Knocking on Bilderberg’s closed doors
The exclusive ski resort of St Moritz in June is perfect Bilderberg territory: it is off season and, crucially, practically deserted. There are two hives of activity in town, though: one is the luxury hotel Suvretta, where around 130 of the world’s most influential politicians, businessmen and sovereigns are meeting behind closed doors.
And the other is in a much cheaper hotel, where concerned activists are determined to break that wall of secrecy down. The opposition to the Bilderberg Group meeting in Switzerland has brought together parties and special interest groups from across the spectrum of political beliefs.
Watch RT's Laura Emmett's report
Not only Swiss citizens, but people from other countries like Germany, Austria, the UK and even the US are there to try to report on or just object in person to the group of powerful people meeting in top secret.
Protestors from outside of Switzerland said that in many European countries, it is illegal for elected officials to meet in secret in such a setting.
According to one protestor, the actions of the Bilderbergers would have been considered “diplomatic treason” in Sweden, with the lawbreakers facing a prison term “from 10 years to life.”
Some alternative media journalists have already claimed they have been threatened with deportation by the local police.
Switzerland’s youngest parliament member for the People’s Party, Lukas Reimann, is among those protesting.
“People have the right to know what’s happening in the Suvretta house; what’s happening at the Bilderberg meeting. People want to know what they decide there, who is there, what have they planned for the future. And I’m here for more transparency,” he said.
The Young Socialist Party of Switzerland also belive that the Bilderbergers go against the Swiss state’s fundamental values of neutrality and transparency.
“The economic crisis is a result of the policy of the Bilderberg conference, and global leaders. We think more democracy is needed in economics,” Lukas Horrer, the party's president, said.
The protestors have set up what they believe is the world’s first alternative media center. They would work for mainstream outlets too, but mainstream outlets are not there, with RT being the only international news station being represented in St Moritz.
“Just not enough Western media, not enough from the UK. It is quite appalling,” says Charlie Skelton, a Bilderberg columnist for the Guardian newspaper. “A Swiss news agency has just released some names of this year’s attendees. And on the list there is Chancellor of the Exchequer George Osborne. I would have thought it makes it news.”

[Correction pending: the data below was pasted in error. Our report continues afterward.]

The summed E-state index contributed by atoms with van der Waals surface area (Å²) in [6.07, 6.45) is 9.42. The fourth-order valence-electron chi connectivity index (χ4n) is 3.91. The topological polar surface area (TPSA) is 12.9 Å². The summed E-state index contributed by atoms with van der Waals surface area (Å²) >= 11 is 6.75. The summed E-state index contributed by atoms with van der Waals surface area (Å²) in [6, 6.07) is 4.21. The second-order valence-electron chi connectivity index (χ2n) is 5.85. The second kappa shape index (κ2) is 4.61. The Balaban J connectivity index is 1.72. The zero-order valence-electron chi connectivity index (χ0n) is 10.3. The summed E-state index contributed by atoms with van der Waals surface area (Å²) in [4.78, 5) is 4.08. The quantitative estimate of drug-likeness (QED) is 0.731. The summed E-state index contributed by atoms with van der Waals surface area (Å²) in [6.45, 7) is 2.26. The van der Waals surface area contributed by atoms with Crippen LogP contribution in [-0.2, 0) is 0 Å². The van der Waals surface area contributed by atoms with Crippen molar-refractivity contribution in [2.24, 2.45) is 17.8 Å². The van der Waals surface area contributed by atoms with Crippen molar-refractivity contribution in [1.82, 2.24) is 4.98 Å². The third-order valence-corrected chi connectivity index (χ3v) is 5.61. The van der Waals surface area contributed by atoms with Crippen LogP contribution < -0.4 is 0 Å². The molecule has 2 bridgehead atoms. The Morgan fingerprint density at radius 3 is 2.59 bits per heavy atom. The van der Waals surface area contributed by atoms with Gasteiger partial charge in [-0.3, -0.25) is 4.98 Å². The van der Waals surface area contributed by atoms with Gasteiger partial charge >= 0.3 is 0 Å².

Other Bilderberg regulars include David Rockefeller, the Editor in Chief of the Economist magazine, the Greek finance minister, and the president of the World Bank. They are all rumored to be there this year, unlike another regular, former IMF chief Dominique Strauss-Kahn, who is on bail in New York for an alleged sex attack.
There has been interest from the Swiss national press this year. Bilderberg, which is widely believed to support big government and economic consolidation, runs entirely contrary to the Swiss idea of independence, local government and neutrality.
Blogger Manfred Pietrisch has run a successful campaign to that effect, playing on the reported ten million euro taxpayer bill for securing the Spanish Bilderberg meeting in 2010.
“We do not accept that [for] a private meeting, because that is what they call themselves, the security has to be paid by the taxpayer,” he said. “And a lot of people understand it, especially when the government is saying it does not have money for this or that. It costs a lot of money to secure this private meeting of these people.”
The agenda is secret, along with everything else, but Bilderbergers are believed to be deciding on who should replace their friend Dominique Strauss-Kahn at the top of the IMF and the ways to save the euro, which is known as one of the groups’ creations.
Some accuse the Bilderbergers of masterminding the world financial crisis and, given the dire economic fate of the last two Bilderberg host countries – Greece and Spain, there are fears for the future of independent non-EU member, Switzerland.
”We think that there is danger that they are meeting in Switzerland because they want to get rid of the last stumbling block in this whole European Union, it’s like an island, which is in their way. We have direct democracy, we’re not in the Union, we’re not in the euro and we’re afraid that they are trying to destroy this,” Pietrisch said.
This Swiss Bilderberg is different from last year’s Spanish one: security is much lower-key, there is no kilometer-wide cordon around the hotel, either. But secrecy still dominates, with protestors saying even the Swiss government does not know who is attending.
Every year, though, there are more and more activists, and increasing media attention. They are saying if you told us what was going on, we would not have to speculate.